As for alert filters, the alert that is triggering simply says "Alert if interface is in warning or critical status". So there is no threshold in the alert itself that is causing this.

                    • Re: How can I tell WHY an Interface is in warning?

                      I can suggest some plans that may help you discover the actual problem and remediate it:


                      Plan 1:  Test using an alternate monitoring MIB

                      Many of us saw something similar when monitoring Cisco nodes with NPM--but specifically regarding GBIC status or temperature or fans.  The issue turned out to be caused by using a less desirable default monitoring MIB in NPM.  The issue is covered thoroughly here:


                      Hardware Health Polling - Preferred Cisco MIB


                      I'm not saying this is or is not associated with your reported issue, but it may be worth a quick review, and even testing performance by swapping between the CISCO-ENTITY-SENSOR-MIB and the CISCO-ENVMON-MIB just to see if there's a difference.


                      Plan 2:  Capture the data and prove where it comes from

                      Perhaps the best evidence you can discover will come from putting Wireshark into the environment and capturing traffic between the switch(es) reporting port-channel problems and the NPM poller to which they send syslog and traps.  I'll take a chance and assume that poller is also the one that monitors them via snmp.


                      You could either build a Cisco SPAN monitor session on the switch's uplink ports and mirror them to another port--to which you'd attach a PC running Wireshark to capture the data--or you could install Wireshark on your Solarwinds server that's involved in the monitoring process.  Simply capturing the data in real time and filtering it so Wireshark only displays info between the switch reported to have problems and the Solarwinds server it's reporting to, and that manages it via snmp.


                      You should be able to identify all traps and syslog messages coming from the switch, and see all the snmp management traffic between the poller and the switch.  The data causing the Warning alerts should be in that stream.  Once you've got the data during a period when the port-channel reports a problem, you'll be able to see if the switch is sending that information to the server, or if the server is pulling that data from the switch via snmp.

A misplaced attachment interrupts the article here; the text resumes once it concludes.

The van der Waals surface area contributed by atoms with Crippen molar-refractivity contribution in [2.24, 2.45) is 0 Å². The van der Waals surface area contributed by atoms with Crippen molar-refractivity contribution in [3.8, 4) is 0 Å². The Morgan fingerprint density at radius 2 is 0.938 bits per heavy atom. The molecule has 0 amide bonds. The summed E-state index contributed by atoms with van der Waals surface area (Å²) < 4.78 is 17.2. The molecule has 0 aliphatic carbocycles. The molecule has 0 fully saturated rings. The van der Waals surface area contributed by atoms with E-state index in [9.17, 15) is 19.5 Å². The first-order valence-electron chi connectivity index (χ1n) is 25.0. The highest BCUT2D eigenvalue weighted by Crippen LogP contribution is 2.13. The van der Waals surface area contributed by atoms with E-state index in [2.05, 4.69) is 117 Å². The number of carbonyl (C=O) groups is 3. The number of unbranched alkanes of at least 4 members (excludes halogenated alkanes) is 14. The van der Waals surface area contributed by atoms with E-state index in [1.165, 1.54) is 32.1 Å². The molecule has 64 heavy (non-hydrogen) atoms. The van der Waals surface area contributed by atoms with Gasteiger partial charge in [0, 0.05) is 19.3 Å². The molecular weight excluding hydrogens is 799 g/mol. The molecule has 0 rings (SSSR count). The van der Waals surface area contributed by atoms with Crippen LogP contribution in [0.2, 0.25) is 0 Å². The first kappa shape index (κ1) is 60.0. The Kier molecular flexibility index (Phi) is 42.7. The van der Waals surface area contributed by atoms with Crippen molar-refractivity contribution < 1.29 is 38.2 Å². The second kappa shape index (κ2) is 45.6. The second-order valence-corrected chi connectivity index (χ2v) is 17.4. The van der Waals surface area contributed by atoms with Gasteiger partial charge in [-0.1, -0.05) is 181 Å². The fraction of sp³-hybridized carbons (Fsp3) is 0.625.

Plan 3:  Get TAC on the phone & troubleshoot it in real time with them

                      It sounds like you've already had a TAC session that did not capture the data.  You may have to go back to Cisco and escalate the case if your Wireshark capture proves it actually IS the switch sending the data.


                      Plan 4:  Work with Solarwinds Support

                      Sometimes you need time and patience, and you may have to escalate the case, but if your Wireshark captures prove the switch is NOT sending that data, and if TAC proves (from real time testing and the output of a show-tec capture) that there is NO problem with the switch, then Solarwinds has to step up to the plate and knock that ball out of the park.




                      Once you get this figured out, please post what you learned and what the cause & resolution are.  We'll be interested to read your discoveries.


                      Swift packets!


                      Rick Schroeder

                      • Re: How can I tell WHY an Interface is in warning?

                        Sorry it took so long to get back here, but I did manage to resolve this issue for my case, anyway. Something that I learned is that when Solarwinds SNMP queries for interface status/statistics, if it does not get a response, this is another circumstance where the interface will be marked as Warning.


                        So my fix I still don't understand why this fixed it, but the issue went away. Basically, this problem was happening on Cisco Nexus 7ks. I found out that almost all of the interfaces that were checked for monitoring, had the "sub-objects" such as traffic statistics, error statistics, and interface status were unchecked. This made no sense to me and also I believe we want all that data. I went through all the interfaces and made sure those items were checked for monitoring. Since that change, I have not had the issue re-occur.